Thursday, May 28, 2009

Dateline Houston

I had an interesting chat over dinner at the Crescent Moon Wine Bar in the Woodlands (a Houston suburb) last night with David Duran, the head of Beverages for HEB, the 300-plus-store Texas-only gourmet grocery store chain. Duran’s full title is one of the longest I’ve encountered outside European nobility (“Business Unit Director-Grocery Procurement & Merchandising Beverages, Breakfast, Kosher & International Foods for HEB) but he seems to have the breadth of knowledge to carry it off. Duran has been with the company for over 30 years (his first job was bagging groceries) and he has seen a great many changes in Texas wine-drinking habits in that time. “Wine is up to seven percent of our beverage sales now,” he said. This may not sound like much, but it’s a full one percent higher than just last year, Duran noted, adding that Texas is still, quite resolutely, a beer-drinking state.

The wine selections at individual HEB stores can vary widely but one of the chain’s biggest successes has been a Vinho Verde from Portugal, a HEB-created wine called Twin Vines. “That doesn’t sound like a Portuguese wine to me,” I commented. That was the exactly the point, Duran replied. “Unless you look at it really hard, it’s difficult to tell the country. Even the fact that it’s Vinho Verde is less important than the packaging and the price." ($6)

Duran and a few others from HEB went to Portugal to find a winery they could work with (Fonseca) and came up with a light, slightly fizzy white that “looks good by a pool.” (The bottle is transparent.) The wine also fits what Duran says is the “perfect flavor profile for Texans – we like to drink wines that are lighter and sweeter- than most other parts of the country.” (Never mind all the California Cabernets I saw on the Crescent Moon wine list!)

Twin Vines is one of a staggering 270 house brands that HEB has developed with producers around the world... I’ll be tasting it later today at the HEB on Market Street in The Woodlands, along with a few other store brands and will post tasting notes tomorrow.

Sunday, May 24, 2009

Hello Houston

I'll be heading to Houston in a couple of days - it's a city I've never visited before (although my entire family decamped to Dallas a few years ago). I'll be the Wine Wizard of Wine and Food Week at the Woodlands in Houston, that starts on May 26th and runs through the end of the week. (By the way, I have no idea about the derivation of the title or if I'll be given a star-covered robe though I've sent my measurements for same in the hope one may be forthcoming ...)

I do know that I will be holding a mini-Champagne seminar, participating in a luncheon discussion called "Ladies of the Vine" moderated by the terrific Pat Sharpe (the award-winning restaurant critic of Texas Monthly) and signing my book, Educating Peter. There will be all kinds of tastings and dinners throughout the week with locally and nationally (and globally) notable winemakers and chefs. The website ( provides details and I'll be posting from Houston later this week.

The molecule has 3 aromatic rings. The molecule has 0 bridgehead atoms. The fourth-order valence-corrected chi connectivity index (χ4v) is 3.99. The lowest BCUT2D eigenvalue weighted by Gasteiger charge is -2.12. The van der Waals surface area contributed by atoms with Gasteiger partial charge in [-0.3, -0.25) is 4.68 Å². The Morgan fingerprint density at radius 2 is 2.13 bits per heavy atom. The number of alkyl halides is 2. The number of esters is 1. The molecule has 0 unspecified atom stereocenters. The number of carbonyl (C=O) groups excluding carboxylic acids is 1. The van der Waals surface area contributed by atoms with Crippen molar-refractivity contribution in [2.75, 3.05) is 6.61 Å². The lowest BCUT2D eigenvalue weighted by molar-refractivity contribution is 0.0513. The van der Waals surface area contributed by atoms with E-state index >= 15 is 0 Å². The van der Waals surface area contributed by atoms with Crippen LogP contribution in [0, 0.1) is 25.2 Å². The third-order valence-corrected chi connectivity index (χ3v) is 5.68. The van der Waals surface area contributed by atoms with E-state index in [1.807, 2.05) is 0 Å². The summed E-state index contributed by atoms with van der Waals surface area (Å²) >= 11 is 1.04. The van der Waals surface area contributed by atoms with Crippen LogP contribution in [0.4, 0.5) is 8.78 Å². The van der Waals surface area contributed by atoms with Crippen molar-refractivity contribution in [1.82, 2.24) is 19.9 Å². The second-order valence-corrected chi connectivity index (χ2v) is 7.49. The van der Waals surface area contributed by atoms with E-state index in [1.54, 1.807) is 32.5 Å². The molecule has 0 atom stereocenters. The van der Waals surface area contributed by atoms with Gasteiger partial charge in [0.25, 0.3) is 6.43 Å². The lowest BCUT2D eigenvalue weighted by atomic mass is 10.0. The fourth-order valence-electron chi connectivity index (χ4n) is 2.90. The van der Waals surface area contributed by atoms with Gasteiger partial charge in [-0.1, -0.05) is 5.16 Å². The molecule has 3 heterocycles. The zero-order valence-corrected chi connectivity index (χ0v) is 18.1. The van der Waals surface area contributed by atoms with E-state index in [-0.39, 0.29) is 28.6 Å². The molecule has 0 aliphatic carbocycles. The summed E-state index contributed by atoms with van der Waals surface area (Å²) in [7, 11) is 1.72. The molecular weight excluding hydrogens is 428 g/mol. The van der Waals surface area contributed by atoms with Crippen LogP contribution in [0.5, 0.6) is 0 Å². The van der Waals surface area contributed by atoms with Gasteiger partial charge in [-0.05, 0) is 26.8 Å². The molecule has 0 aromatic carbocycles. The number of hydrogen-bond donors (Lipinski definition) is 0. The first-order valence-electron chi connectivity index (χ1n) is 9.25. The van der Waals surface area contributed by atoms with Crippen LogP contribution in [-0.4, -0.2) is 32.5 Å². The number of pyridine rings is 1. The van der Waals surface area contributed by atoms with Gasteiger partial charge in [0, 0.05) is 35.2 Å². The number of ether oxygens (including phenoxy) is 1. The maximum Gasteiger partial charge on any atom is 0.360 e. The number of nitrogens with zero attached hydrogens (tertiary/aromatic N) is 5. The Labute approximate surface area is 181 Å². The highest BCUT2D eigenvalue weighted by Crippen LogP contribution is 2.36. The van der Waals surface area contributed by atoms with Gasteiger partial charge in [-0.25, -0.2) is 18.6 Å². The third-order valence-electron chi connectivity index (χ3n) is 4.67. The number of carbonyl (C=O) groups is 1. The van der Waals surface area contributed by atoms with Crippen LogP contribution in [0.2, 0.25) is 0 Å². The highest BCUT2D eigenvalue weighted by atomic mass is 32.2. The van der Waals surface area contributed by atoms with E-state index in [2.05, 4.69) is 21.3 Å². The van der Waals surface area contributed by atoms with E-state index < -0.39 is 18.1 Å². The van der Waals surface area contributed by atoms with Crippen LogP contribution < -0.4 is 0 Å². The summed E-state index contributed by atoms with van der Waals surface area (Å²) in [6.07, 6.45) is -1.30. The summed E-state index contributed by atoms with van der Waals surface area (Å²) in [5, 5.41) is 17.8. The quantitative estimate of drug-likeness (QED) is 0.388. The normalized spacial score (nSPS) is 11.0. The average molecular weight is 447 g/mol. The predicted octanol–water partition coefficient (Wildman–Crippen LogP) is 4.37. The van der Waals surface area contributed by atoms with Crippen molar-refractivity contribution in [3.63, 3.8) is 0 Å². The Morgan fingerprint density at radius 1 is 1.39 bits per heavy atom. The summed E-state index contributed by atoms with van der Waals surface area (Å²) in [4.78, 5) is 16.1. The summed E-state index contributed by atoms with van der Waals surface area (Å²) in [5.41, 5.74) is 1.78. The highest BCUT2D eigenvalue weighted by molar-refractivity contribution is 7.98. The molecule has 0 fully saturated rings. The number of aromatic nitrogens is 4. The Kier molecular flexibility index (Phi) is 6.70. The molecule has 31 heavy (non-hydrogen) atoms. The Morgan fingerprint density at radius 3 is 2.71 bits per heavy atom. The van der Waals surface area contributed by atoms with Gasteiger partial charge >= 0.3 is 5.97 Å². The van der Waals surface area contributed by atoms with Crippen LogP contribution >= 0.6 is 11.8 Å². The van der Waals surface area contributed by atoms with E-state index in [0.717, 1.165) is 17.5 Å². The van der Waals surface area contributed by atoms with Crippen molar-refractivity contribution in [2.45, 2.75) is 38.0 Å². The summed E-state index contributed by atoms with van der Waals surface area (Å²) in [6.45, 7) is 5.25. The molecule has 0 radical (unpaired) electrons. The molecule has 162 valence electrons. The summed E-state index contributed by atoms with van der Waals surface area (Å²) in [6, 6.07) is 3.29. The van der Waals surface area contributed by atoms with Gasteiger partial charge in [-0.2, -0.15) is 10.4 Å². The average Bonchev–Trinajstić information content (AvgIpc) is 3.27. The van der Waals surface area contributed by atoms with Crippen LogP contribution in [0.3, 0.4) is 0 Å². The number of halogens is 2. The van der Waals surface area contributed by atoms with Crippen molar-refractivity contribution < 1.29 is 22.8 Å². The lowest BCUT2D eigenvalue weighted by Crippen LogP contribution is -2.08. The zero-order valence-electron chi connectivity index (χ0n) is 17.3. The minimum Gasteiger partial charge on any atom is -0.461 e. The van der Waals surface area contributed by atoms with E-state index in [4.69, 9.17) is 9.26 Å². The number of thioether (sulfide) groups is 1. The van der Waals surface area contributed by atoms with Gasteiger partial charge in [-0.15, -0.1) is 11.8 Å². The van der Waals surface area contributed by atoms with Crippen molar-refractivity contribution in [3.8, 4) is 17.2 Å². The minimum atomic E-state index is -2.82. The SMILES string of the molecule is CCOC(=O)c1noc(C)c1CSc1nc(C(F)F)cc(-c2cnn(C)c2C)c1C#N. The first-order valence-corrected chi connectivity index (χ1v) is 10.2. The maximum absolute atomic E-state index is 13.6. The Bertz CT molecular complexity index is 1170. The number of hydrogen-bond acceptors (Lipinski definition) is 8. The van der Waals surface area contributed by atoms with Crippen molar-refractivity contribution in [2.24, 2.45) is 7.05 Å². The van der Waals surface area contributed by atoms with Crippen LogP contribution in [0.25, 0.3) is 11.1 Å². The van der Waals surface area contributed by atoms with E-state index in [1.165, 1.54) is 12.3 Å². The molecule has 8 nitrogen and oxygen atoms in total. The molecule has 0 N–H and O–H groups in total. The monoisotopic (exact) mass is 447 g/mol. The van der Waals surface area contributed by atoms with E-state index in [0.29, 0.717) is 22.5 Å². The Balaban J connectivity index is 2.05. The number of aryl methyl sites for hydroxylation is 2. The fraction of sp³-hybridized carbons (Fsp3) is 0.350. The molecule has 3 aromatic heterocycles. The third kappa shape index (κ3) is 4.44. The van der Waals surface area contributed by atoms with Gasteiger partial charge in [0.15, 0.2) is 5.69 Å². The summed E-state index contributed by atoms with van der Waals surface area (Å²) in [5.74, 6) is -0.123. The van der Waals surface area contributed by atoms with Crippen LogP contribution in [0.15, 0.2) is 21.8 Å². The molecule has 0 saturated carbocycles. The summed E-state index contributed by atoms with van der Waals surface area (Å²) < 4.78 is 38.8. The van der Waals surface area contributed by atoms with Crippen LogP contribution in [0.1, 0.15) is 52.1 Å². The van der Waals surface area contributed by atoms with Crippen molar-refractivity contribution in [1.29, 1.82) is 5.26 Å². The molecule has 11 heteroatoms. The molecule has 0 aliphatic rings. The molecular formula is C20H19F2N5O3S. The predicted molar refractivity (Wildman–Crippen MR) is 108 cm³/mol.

Tuesday, May 19, 2009

Tutored Tastings

I was at a tasting of some Spanish wines yesterday that featured a moderator and a panel of winemakers talking about their wines and those of a few others. Although the winemakers noted aspects of the production and viticulture of each of the wines, what they mainly described was the way that each wine tasted and smelled. “That’s because most wine writers can’t come up with adjectives of their own,” a wine writer next to me, darkly observed. (He’s one of the more cynical members of the profession – but a trenchant observer all the same.)

As the winemakers rhapsodized about the “stone fruits, the mineral notes, the apricot essence, the white flowers and the acacia,” they found in glass after glass, I began to feel weighed down by the sheer adjectival profusion- not to mention their inescapable repetitiveness. Indeed, one of the last winemakers to speak made the mocking complaint that the others before him had “taken all the descriptors” and that was pretty much how I felt. Of course, I also began to feel rather rebellious: the more white flowers I was told I to expect, the smaller I found their bouquet in my own glass.

Why, In wonder is this sort of thing an acceptable procedure in most ‘guided tastings’ for both amateurs and professionals alike? Do they really believe it's hard to come up with words of one's own? And if so, why not just pass out a vocabulary list beforehand and say, “Circle the ones that you think apply to each wine”?

One wine that I tasted and loved (but found no white flowers to speak of, anywhere around) was the 2008 Pazo de Senorans Albarino- a delightfully bright and refreshing Spanish white with a zippy acidity that seemed to simply bound out of the glass. At $16 a bottle, it’s one of my perennial favorites from this north western region of Spain and is imported by European Cellars (